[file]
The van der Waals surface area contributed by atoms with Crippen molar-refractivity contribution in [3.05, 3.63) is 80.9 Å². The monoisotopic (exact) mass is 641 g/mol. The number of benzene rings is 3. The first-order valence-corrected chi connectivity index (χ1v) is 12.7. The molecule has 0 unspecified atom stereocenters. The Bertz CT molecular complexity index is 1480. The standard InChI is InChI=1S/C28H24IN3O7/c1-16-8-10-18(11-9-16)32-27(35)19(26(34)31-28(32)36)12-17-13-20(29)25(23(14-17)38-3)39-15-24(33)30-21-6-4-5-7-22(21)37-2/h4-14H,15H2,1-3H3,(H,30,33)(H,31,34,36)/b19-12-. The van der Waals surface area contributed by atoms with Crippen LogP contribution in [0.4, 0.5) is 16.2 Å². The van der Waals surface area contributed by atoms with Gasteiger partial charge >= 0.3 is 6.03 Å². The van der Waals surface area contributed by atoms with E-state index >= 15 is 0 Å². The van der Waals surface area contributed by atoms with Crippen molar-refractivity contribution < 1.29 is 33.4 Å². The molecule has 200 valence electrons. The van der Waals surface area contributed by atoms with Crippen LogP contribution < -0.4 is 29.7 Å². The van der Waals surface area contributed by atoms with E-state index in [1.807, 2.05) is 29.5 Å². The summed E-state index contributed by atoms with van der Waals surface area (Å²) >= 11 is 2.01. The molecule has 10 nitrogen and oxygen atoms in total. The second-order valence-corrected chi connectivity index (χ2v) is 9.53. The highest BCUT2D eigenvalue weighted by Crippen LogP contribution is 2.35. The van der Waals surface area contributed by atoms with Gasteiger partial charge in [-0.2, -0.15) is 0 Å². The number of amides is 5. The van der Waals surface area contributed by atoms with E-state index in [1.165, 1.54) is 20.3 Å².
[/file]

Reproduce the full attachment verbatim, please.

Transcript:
The van der Waals surface area contributed by atoms with Crippen molar-refractivity contribution in [3.05, 3.63) is 80.9 Å². The monoisotopic (exact) mass is 641 g/mol. The number of benzene rings is 3. The first-order valence-corrected chi connectivity index (χ1v) is 12.7. The molecule has 0 unspecified atom stereocenters. The Bertz CT molecular complexity index is 1480. The standard InChI is InChI=1S/C28H24IN3O7/c1-16-8-10-18(11-9-16)32-27(35)19(26(34)31-28(32)36)12-17-13-20(29)25(23(14-17)38-3)39-15-24(33)30-21-6-4-5-7-22(21)37-2/h4-14H,15H2,1-3H3,(H,30,33)(H,31,34,36)/b19-12-. The van der Waals surface area contributed by atoms with Crippen LogP contribution in [0.4, 0.5) is 16.2 Å². The van der Waals surface area contributed by atoms with Gasteiger partial charge >= 0.3 is 6.03 Å². The van der Waals surface area contributed by atoms with E-state index >= 15 is 0 Å². The van der Waals surface area contributed by atoms with Crippen molar-refractivity contribution < 1.29 is 33.4 Å². The molecule has 200 valence electrons. The van der Waals surface area contributed by atoms with Crippen LogP contribution < -0.4 is 29.7 Å². The van der Waals surface area contributed by atoms with E-state index in [1.807, 2.05) is 29.5 Å². The summed E-state index contributed by atoms with van der Waals surface area (Å²) >= 11 is 2.01. The molecule has 10 nitrogen and oxygen atoms in total. The second-order valence-corrected chi connectivity index (χ2v) is 9.53. The highest BCUT2D eigenvalue weighted by Crippen LogP contribution is 2.35. The van der Waals surface area contributed by atoms with Gasteiger partial charge in [-0.2, -0.15) is 0 Å². The number of amides is 5. The van der Waals surface area contributed by atoms with E-state index in [1.165, 1.54) is 20.3 Å².